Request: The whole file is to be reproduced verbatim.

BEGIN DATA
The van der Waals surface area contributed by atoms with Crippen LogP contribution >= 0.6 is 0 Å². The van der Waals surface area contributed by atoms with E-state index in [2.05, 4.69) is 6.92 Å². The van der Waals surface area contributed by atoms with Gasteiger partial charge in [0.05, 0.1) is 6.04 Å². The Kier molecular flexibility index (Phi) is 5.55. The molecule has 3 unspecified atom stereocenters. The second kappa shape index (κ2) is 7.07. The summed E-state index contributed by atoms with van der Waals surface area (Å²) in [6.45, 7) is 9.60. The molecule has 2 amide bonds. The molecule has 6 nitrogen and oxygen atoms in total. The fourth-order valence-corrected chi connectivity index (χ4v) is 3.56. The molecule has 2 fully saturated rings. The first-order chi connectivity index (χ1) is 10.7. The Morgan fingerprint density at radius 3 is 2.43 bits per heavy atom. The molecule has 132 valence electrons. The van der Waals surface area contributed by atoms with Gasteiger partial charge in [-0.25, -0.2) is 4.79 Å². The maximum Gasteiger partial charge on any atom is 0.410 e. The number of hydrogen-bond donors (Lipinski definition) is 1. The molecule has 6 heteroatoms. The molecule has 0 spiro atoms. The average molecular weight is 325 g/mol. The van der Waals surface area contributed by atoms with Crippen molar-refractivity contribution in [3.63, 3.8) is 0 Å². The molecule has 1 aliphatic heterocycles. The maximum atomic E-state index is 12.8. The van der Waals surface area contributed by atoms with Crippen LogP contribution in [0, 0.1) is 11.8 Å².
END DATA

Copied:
The van der Waals surface area contributed by atoms with Crippen LogP contribution >= 0.6 is 0 Å². The van der Waals surface area contributed by atoms with E-state index in [2.05, 4.69) is 6.92 Å². The van der Waals surface area contributed by atoms with Gasteiger partial charge in [0.05, 0.1) is 6.04 Å². The Kier molecular flexibility index (Phi) is 5.55. The molecule has 3 unspecified atom stereocenters. The second kappa shape index (κ2) is 7.07. The summed E-state index contributed by atoms with van der Waals surface area (Å²) in [6.45, 7) is 9.60. The molecule has 2 amide bonds. The molecule has 6 nitrogen and oxygen atoms in total. The fourth-order valence-corrected chi connectivity index (χ4v) is 3.56. The molecule has 2 fully saturated rings. The first-order chi connectivity index (χ1) is 10.7. The Morgan fingerprint density at radius 3 is 2.43 bits per heavy atom. The molecule has 132 valence electrons. The van der Waals surface area contributed by atoms with Gasteiger partial charge in [-0.25, -0.2) is 4.79 Å². The maximum Gasteiger partial charge on any atom is 0.410 e. The number of hydrogen-bond donors (Lipinski definition) is 1. The molecule has 6 heteroatoms. The molecule has 0 spiro atoms. The average molecular weight is 325 g/mol. The van der Waals surface area contributed by atoms with Crippen molar-refractivity contribution in [3.63, 3.8) is 0 Å². The molecule has 1 aliphatic heterocycles. The maximum atomic E-state index is 12.8. The van der Waals surface area contributed by atoms with Crippen LogP contribution in [0, 0.1) is 11.8 Å².